5)    The Testing.

So, before you go out to the market you test your product for efficacy and shelf life right?  Not necessarily…..  In some countries product testing is not mandatory for ALL cosmetics (sunscreens are always tested) but that doesn’t mean it is not a good idea. While ingredient suppliers give you efficacy data to back up claims involving their ingredients they don’t know what else you have in your product so running tests to prove that your cosmetic doesn’t irritate people or give them pimples or burns is essential if you are claiming a ‘safe’ product.  On top of that Preservative Efficacy Testing and Stability Testing are a must if you want to ensure that the stuff inside the pack remains ‘safe’ for the duration of its saleable life as is an assay of actives.

6)    The Storage Instructions throughout the supply chain.

It is not unusual for people to store things such as lip balms, sunscreen and hand-cream in hot cars and use them on the run.  Further, if you are exporting it is likely that your containers will sit in the hot sun for hours if not days as they make their way across the continents.  Then there’s the in-store experience which includes UV light, heat and copious dippings of fingers.  From time to time it is possible to see peroxide bottles jumping off the shelf due to them being stored in the window of a general store and it is very common to see once red shampoos and hand washes turn clear due to the interaction between the dye and light.   Therefore a ‘safe’ cosmetic is one that understands how it performs in all expected environments and communicates that on the pack “don’t expose me to UV”……

7)    The Use-instructions.

How many times do we (as consumers) read the back of the pack?  Probably not as often as we should BUT that doesn’t mean that we shouldn’t pay attention to what we write. There is no way that an AHA product is safe to use 6 times a day, a retinol cream should be used non-stop for months with no sun protection and a walnut scrub exfolliant to be used on broken skin.  People generally have the view that if a little is good, a lot will be better and that is why education, efficient communication and appropriate measures (with packaging etc) should be taken to ensure that miss-use is kept to a minimum.

8)    The Disposal.

One of the biggest problems from an environmental perspective of cosmetics (once they are made) is that many of them end up in our water ways and this is because the skin doesn’t tend to suck in as much as it is given credit for.  Because of this it makes sense that a safe cosmetic be one that understands how it acts in the environment.  When a product is being developed the chemist will review material safety data which outlines how biodegradable and safe the chemistry is for the environment.  For the most part it is possible to formulate products with biodegradable ingredients but in the case of some colour, styling, perfume and sunscreen products the process of degradation is more complex. In cases where a cosmetic is expected to take a long while to biodegrade or may be dangerous to aquatic organisms in large doses it may be pertinent to communicate that with consumers.  An example of this was seen with some chemical sunscreens which were found to be contributing to coral bleaching on the barrier reef. These same sunscreens may be perfectly reasonable to use in the city for daily use as they may be diluted to such a degree that renders them inactive when they reach the waterways – a VERY applied relationship that involves some in-use decision making.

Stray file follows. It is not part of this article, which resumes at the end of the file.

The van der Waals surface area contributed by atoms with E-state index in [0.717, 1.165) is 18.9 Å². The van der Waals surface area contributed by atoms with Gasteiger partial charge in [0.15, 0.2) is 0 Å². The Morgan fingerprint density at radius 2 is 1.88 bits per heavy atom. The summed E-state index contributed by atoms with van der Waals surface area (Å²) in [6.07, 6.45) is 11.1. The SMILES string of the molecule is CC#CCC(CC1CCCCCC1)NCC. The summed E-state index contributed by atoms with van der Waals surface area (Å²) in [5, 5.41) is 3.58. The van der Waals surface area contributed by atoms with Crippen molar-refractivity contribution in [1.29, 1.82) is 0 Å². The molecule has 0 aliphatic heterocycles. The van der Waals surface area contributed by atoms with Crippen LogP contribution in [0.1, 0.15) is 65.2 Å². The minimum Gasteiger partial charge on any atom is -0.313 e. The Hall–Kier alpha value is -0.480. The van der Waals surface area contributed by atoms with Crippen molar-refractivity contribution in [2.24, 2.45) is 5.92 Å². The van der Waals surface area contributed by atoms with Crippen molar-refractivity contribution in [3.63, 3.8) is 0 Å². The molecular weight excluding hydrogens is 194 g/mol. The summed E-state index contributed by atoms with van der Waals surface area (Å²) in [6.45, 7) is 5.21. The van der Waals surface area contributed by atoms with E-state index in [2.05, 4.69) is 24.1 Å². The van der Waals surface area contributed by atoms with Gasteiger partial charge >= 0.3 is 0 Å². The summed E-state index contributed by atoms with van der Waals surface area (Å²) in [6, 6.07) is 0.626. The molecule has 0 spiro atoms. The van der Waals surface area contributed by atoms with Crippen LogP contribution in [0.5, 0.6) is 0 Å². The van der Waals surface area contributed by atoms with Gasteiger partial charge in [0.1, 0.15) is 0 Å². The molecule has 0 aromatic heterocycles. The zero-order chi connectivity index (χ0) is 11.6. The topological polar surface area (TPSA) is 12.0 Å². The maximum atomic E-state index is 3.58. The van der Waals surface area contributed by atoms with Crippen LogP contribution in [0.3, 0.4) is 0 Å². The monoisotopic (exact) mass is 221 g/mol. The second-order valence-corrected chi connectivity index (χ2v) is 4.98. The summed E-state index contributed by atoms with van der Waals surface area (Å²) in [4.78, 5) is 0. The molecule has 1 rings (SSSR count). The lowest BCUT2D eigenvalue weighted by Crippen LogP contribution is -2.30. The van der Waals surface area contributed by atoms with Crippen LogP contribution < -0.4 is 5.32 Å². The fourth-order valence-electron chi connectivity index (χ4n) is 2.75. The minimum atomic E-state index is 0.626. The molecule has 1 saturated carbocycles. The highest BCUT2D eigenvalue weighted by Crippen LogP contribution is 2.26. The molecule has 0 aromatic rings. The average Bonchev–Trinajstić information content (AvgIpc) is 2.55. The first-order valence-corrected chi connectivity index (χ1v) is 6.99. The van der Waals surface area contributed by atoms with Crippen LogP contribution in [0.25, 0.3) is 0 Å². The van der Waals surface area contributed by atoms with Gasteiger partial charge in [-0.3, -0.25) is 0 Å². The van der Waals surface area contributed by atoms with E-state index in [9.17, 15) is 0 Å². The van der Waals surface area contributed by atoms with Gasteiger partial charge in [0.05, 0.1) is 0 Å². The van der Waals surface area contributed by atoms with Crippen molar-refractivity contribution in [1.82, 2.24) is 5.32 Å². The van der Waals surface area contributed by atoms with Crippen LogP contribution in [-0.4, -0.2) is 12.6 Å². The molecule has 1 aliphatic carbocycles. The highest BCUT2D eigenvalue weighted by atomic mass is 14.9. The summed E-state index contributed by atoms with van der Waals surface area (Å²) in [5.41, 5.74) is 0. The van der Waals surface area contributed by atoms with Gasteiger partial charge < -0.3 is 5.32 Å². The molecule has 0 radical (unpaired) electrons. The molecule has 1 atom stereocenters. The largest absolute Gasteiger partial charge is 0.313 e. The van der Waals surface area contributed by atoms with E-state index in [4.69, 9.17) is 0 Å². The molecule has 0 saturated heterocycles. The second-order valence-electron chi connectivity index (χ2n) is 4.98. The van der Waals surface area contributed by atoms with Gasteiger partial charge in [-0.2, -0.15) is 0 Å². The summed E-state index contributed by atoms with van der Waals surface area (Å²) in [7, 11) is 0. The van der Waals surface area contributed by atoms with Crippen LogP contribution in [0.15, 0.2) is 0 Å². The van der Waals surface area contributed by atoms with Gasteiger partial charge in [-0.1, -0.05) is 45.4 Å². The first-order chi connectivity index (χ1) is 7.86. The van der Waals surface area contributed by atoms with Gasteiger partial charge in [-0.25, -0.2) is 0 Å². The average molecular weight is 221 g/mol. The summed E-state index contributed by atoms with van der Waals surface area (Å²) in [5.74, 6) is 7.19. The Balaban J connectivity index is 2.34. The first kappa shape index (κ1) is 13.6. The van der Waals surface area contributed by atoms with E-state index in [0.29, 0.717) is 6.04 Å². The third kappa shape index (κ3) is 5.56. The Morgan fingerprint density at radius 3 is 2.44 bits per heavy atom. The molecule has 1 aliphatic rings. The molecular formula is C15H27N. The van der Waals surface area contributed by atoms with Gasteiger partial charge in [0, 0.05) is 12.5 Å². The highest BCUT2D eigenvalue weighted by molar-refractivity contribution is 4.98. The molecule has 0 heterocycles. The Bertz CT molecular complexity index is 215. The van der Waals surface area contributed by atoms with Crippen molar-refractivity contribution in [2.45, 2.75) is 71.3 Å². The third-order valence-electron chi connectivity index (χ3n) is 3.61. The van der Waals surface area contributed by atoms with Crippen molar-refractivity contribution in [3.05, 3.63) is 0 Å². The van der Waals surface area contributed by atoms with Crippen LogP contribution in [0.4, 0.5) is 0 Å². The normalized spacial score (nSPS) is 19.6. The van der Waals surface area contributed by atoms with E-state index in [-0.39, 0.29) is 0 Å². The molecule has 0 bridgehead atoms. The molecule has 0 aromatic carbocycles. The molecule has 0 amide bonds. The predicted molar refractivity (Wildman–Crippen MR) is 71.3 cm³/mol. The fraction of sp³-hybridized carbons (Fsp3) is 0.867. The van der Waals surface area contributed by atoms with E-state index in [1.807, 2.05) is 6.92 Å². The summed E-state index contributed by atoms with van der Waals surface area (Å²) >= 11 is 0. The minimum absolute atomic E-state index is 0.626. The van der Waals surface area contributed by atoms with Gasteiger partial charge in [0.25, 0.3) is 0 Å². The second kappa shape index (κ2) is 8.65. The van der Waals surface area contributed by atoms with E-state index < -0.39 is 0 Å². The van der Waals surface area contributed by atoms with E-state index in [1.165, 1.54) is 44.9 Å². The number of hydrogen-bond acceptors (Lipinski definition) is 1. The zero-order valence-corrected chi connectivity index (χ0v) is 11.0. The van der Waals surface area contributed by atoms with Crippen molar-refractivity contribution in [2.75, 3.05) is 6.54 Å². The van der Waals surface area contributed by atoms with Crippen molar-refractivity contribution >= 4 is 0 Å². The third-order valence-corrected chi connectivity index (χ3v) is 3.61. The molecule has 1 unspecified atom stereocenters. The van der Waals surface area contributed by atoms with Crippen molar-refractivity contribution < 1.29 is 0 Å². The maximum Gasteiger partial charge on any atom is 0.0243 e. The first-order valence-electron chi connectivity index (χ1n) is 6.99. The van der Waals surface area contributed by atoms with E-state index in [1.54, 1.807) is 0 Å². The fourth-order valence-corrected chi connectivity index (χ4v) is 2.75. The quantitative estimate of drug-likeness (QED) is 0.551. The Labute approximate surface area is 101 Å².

The same holds true for cosmetic packaging which can also build up in the environment or break down to un-safe by-products.  This is why biodegradable and minimalistic packaging plays no small part in product safety.

While I am sure that some things have been missed in this overview it is clear that a safe cosmetic is much more than the sum of its ingredients from a direct health perspective.  A safe cosmetic is one that considers its impact from concept through to its disposal and as such a product may be ‘safe’ in one environment but ‘unsafe’ in another.   This complex and multi-faceted approach to safety requires a large amount of thought, investment and specialist knowledge to ensure that the end product is as safe as you expected it to be and that is rather daunting.  For that reason I can thoroughly recommend that anyone looking to join or re-invest in the ‘safe’ cosmetics industry seek some advice from a whole host of professionals including regulatory consultants, chemists, and environmental research groups and marketing companies to ensure that you don’t forget an important box.  Further, from a legal perspective it is also essential that anyone involved in making decisions about a cosmetic brand has a direct relationship with their local Cosmetic Society and from that the international federation to ensure the relevance and accuracy of scientific information.

All cosmetics can be safe if you handle them correctly but to do that involves a level of engagement and ownership that is often swept under the carpet. It may well be time to stand up and be accountable as that really is the only way to make the world a better place.